motif

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motif

(mō-tēf′)
n.
1.
a. A recurrent thematic element in an artistic or literary work.
b. A dominant theme or central idea.
2. Music A short rhythmic or melodic passage that is repeated or evoked in various parts of a composition.
3. A repeated figure or design in architecture or decoration.
4. A recurrent pattern either of molecular sequence, usually of nucleotides or amino acids in proteins, or of molecular structure that usually corresponds to specific biological activity.

motif

A short, conserved cluster of amino acids or nucleotides which share structural and usually functional similarity on a macromolecule; a 3-dimensional structure of gene product/protein with known or implied functions, often inferred from the cDNA sequence.

Protein motifs
DNA binding, leucine zipper, membrane spanning, zinc finger.

motif

(of a PROTEIN) a specific combination of SECONDARY STRUCTURES exhibiting a characteristic three-dimensional structure and often associated with a particular function. For example, the coiled-coil motif, comprising of two or more helices wound around each other. This is found in the GLYCOPROTEIN of EBOLA VIRUS and has a role in entry of the virus into host cells. Also the ZINC FINGER which comprises of an α helix and two β strands forming a finger-like structure held together by a zinc ion.

motif

for proteins a three-dimensional structural unit formed by a particular sequence of amino acids, found in proteins and which is often linked with a particular function. For nucleic acids a particular, usually short, nucleotide sequence that forms a recognition site usually to which other proteins bind.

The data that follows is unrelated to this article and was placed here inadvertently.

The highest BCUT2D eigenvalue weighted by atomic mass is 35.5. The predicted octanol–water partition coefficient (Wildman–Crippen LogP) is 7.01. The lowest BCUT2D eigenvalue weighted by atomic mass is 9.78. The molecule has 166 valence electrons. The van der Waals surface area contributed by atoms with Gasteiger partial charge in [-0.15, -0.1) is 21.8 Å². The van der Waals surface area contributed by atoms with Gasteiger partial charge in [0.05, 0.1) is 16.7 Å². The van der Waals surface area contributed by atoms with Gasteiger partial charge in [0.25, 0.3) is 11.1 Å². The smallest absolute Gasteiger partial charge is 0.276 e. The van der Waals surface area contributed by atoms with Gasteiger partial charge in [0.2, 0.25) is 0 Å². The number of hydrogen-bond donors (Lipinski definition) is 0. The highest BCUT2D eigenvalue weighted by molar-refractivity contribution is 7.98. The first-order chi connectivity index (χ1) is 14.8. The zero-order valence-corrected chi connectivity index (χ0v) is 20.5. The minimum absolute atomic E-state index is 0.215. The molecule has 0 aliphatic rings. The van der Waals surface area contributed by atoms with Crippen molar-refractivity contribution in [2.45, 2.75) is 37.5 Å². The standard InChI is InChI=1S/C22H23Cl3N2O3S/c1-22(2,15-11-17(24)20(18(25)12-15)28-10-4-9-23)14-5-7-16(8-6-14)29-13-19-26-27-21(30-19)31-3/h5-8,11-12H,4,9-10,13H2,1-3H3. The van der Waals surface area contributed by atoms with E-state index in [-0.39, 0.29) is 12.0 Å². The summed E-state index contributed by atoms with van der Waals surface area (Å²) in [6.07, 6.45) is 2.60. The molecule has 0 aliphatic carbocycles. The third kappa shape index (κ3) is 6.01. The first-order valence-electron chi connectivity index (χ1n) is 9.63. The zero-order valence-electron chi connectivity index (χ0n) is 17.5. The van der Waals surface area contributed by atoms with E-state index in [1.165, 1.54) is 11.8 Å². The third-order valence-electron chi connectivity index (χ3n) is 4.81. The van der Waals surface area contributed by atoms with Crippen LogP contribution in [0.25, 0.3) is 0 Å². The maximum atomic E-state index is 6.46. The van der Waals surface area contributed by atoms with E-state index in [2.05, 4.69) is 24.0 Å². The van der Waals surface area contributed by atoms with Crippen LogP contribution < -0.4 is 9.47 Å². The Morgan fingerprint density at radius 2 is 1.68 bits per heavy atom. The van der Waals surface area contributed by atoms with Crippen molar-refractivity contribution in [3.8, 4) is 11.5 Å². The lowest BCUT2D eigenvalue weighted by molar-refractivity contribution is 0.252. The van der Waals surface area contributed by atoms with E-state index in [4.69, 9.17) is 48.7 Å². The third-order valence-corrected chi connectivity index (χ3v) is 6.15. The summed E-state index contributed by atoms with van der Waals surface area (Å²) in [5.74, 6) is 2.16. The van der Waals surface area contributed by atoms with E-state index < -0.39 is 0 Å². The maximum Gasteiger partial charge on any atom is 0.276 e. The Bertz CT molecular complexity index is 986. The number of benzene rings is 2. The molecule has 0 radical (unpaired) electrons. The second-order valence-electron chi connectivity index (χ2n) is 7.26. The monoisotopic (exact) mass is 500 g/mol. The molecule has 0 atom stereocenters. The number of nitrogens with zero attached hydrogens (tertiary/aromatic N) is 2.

structural m's
in proteins, certain specific orderings of secondary structure that may have a functional role and include β-α-β helix-turn-helix, leucine zippers, calcium binding EF hands, zinc fingers and longer orderings that take on a structural domain such as the β-barrel and the immunoglobulin fold.

Patient discussion about motif

Q. What other illnesses are similar to asthma? I am 45 years old. My doctor suspects I might have adult asthma but there has yet been a final diagnosis made. What other problems might this be?

A. Before diagnosing someone as asthmatic, alternative possibilities should be considered. A clinician taking a history should check whether the patient is using any known bronchoconstrictors (substances that cause narrowing of the airways, e.g., certain anti-inflammatory agents or beta-blockers). Chronic obstructive pulmonary disease, which closely resembles asthma, is correlated with more exposure to cigarette smoke, an older patient, and decreased likelihood of family history of atopy. Your physician should examine these possibilities as well before diagnosing.

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